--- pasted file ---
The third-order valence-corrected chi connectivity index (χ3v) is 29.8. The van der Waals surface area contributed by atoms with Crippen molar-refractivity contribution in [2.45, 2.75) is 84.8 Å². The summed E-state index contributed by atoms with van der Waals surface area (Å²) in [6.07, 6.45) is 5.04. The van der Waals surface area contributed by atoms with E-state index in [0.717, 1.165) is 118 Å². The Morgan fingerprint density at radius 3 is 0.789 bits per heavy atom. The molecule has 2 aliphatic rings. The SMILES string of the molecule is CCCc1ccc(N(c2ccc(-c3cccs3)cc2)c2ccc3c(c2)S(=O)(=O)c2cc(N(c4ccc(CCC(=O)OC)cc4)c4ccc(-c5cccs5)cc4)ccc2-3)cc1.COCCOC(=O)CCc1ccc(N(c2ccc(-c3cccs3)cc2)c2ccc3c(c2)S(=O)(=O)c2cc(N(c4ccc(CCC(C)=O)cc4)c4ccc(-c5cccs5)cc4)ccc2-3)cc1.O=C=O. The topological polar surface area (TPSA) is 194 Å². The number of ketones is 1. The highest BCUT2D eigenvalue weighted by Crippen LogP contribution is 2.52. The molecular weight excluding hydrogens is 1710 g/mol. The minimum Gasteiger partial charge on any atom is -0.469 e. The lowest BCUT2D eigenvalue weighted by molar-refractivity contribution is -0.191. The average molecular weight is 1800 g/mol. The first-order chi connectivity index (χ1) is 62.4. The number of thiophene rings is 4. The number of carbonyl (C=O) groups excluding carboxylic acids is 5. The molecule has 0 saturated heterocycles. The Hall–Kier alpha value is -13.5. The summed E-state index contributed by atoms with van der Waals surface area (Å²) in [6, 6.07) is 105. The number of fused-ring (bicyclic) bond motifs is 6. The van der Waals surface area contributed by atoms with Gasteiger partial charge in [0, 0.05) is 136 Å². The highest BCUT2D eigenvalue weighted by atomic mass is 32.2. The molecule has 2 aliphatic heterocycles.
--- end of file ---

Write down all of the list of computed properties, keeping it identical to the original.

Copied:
The third-order valence-corrected chi connectivity index (χ3v) is 29.8. The van der Waals surface area contributed by atoms with Crippen molar-refractivity contribution in [2.45, 2.75) is 84.8 Å². The summed E-state index contributed by atoms with van der Waals surface area (Å²) in [6.07, 6.45) is 5.04. The van der Waals surface area contributed by atoms with E-state index in [0.717, 1.165) is 118 Å². The Morgan fingerprint density at radius 3 is 0.789 bits per heavy atom. The molecule has 2 aliphatic rings. The SMILES string of the molecule is CCCc1ccc(N(c2ccc(-c3cccs3)cc2)c2ccc3c(c2)S(=O)(=O)c2cc(N(c4ccc(CCC(=O)OC)cc4)c4ccc(-c5cccs5)cc4)ccc2-3)cc1.COCCOC(=O)CCc1ccc(N(c2ccc(-c3cccs3)cc2)c2ccc3c(c2)S(=O)(=O)c2cc(N(c4ccc(CCC(C)=O)cc4)c4ccc(-c5cccs5)cc4)ccc2-3)cc1.O=C=O. The topological polar surface area (TPSA) is 194 Å². The number of ketones is 1. The highest BCUT2D eigenvalue weighted by Crippen LogP contribution is 2.52. The molecular weight excluding hydrogens is 1710 g/mol. The minimum Gasteiger partial charge on any atom is -0.469 e. The lowest BCUT2D eigenvalue weighted by molar-refractivity contribution is -0.191. The average molecular weight is 1800 g/mol. The first-order chi connectivity index (χ1) is 62.4. The number of thiophene rings is 4. The number of carbonyl (C=O) groups excluding carboxylic acids is 5. The molecule has 0 saturated heterocycles. The Hall–Kier alpha value is -13.5. The summed E-state index contributed by atoms with van der Waals surface area (Å²) in [6, 6.07) is 105. The number of fused-ring (bicyclic) bond motifs is 6. The van der Waals surface area contributed by atoms with Gasteiger partial charge in [0, 0.05) is 136 Å². The highest BCUT2D eigenvalue weighted by atomic mass is 32.2. The molecule has 2 aliphatic heterocycles.